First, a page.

Sincair, if the IPA pays you, you’re an employee, unless you’re giving 100% of that money back to RMIT, in which case you’re basically an employee of RMIT doing a contract for the IPA. Why you’re worried about people knowing this really beats me — if your views align with theirs, then lucky you.

  • JB Cairns

    Another two non answers from Sinclair.

    He does work for the IPA and get paid.He simply won’t say this.

    He also cannot acknowledge getting something very basic wrong from the treasury model.

    We can all thanks our souls they never get it badly wrong as stagflation Sinclair and as many times.

  • Sinclair Davidson

    Conrad – I am quite simply not an employee of the IPA. There is no contract between them and me.

  • Sinclair Davidson

    conrad – let me expand; my actual employer would be quite annoyed to discover if any of its employees were employed at other organisations. Quite rightly so. So allegations that I am employed by another organisation would place me in breech of contract. Add to that the fact that I am not employed by the IPA and you may begin to see the reason why I am keen to sort this out.

    Over the years I have received money from several organisations – but I am not an employee of News Corp, Fairfax, the ABC, or any of the universities that pay me to examine theses.

    So Harry has the facts wrong and Homer wants to imply that I’m corrupt.

  • rog

    I think Sinclair has answered the question, he receives money for doing work for various organisations but is not technically employed by those organisations.

  • JB Cairns

    Rog,

    I said this was the case long ago.
    Of course he gets paid for work he does. The fact he sends them an invoice is really neither here nor there.

    Sinclair naturally provides no evidence for saying I was implying he was corrupt. There is none.

    It is a smokescreen to obscure the point he was comparing current prices in examining electricity prices with the treasury forecast which was in constant prices.

    That is merely corrupt research.

    Naturally no-one at Catallaxy ever picked this up when Sinclair made his specious argument.

  • rog

    Sinclair enjoys his little word games as a device to obscure however when it comes to illusions like Climategate he thumps the lectern demanding complete transparency.

  • Gab

    excellent. a post about plain packaging and it’s all about Sinclair. You own them, Sinclair. Well done 🙂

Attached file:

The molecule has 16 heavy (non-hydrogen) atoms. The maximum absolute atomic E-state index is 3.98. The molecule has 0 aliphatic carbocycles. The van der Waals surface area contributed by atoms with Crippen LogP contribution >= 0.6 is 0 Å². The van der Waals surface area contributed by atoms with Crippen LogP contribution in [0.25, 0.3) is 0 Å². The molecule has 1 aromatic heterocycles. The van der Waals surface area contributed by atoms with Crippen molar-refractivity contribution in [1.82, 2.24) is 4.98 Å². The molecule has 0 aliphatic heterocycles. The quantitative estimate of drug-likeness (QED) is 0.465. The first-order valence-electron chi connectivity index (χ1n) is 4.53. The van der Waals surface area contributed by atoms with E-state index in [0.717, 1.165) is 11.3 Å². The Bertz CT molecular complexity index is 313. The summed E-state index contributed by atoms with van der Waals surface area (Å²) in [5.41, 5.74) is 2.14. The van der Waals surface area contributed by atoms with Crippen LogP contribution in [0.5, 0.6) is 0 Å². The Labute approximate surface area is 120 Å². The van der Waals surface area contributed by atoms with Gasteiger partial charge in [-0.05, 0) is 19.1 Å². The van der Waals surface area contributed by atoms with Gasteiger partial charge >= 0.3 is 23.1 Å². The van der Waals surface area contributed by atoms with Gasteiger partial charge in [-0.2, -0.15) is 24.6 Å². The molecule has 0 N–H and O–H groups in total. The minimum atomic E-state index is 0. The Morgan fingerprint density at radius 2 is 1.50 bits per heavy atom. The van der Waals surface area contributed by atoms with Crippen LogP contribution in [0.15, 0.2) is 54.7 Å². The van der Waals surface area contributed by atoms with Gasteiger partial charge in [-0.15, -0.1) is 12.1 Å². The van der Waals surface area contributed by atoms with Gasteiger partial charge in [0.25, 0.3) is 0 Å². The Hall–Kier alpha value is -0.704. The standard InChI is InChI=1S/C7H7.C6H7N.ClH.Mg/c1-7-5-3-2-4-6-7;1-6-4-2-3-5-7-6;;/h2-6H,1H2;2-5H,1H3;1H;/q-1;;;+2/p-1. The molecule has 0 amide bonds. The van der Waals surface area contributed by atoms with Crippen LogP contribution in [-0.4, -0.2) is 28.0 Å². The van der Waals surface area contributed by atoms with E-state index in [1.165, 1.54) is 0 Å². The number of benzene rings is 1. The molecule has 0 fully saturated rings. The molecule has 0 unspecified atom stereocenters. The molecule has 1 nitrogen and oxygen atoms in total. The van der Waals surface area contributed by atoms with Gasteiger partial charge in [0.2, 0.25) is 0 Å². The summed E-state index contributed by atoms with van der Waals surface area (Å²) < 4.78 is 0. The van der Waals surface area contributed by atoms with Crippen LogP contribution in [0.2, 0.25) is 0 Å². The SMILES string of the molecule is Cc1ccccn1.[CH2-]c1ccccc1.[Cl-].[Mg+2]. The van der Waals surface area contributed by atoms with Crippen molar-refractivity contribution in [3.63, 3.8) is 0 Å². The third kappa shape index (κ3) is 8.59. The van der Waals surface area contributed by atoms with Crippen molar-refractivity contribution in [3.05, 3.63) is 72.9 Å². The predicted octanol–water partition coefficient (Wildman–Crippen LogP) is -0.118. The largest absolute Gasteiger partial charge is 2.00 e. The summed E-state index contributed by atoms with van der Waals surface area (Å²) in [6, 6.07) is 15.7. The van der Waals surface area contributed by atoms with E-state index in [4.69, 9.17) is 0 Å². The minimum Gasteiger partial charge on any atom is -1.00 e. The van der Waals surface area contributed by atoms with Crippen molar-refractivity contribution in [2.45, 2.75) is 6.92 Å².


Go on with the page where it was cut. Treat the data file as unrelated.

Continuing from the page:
• JB Cairns

    No Gab he attempted to mislead and was as usual caught out badly.

    In the mean time we also know he has been using misleading figures at Catallaxy but that is a tautology

  • Jim Rose

    JB Cairns, if you focused on arguments rather than on people, the thread might have remained about plain packaging rather than sinclair’s consulting work.

    the abstract in the clarke and prentice paper says that without an offsetting tax increase, the legislation will plausibly reduce prices but significant entry into the industry and greater consumption of counterfeit/illegal cigarettes are unlikely.

    Turning cigarettes into a product with the advertising costs of a home brand product such as at the supermarket may reduce costs and increase smoking.

    Plain packaging is a good example of expressive voting. Voters cheer for it despite the fact that it may contribute little to reducing smoking and may even reduce industry costs.

    Would it not be much better to lobby for proposals that increase the price of tobacco?

    Would legal requirements for very expensive but still plain packaging reduce or increase tobacco consumption? gold plated plain boxes?

    Is advertising a normal part of the market process and drives down prices? Laws against advertising reduce competition, increase prices and reduce smoking.

    would a tobacco cartel ringmaster also require plain packaging? would a tobacco cartel ringmaster regulate advertising by members?

  • JB Cairns

    Jim,

    you clearly, like Gab ,have not bothered to read anything.

    The ‘sinclair’ interruption came about by sinclair saying saying he wasn’t employed by the IPA and clearly implying he did little work.

    It was oh so easy to see through this charade as e did.

    If sinclair had have been honest in the first place no further comments would have been made but sinclair being sinclair that rarely eventuates.

    Of course he also ends with a slur with which he provided no evidence.

    so nice of you to not to notice any of this but of course you never do!

  • hc

    I’d prefer the discussion of Sinclair Davidson’s relationship to the IPA to now end. Thanks. HC.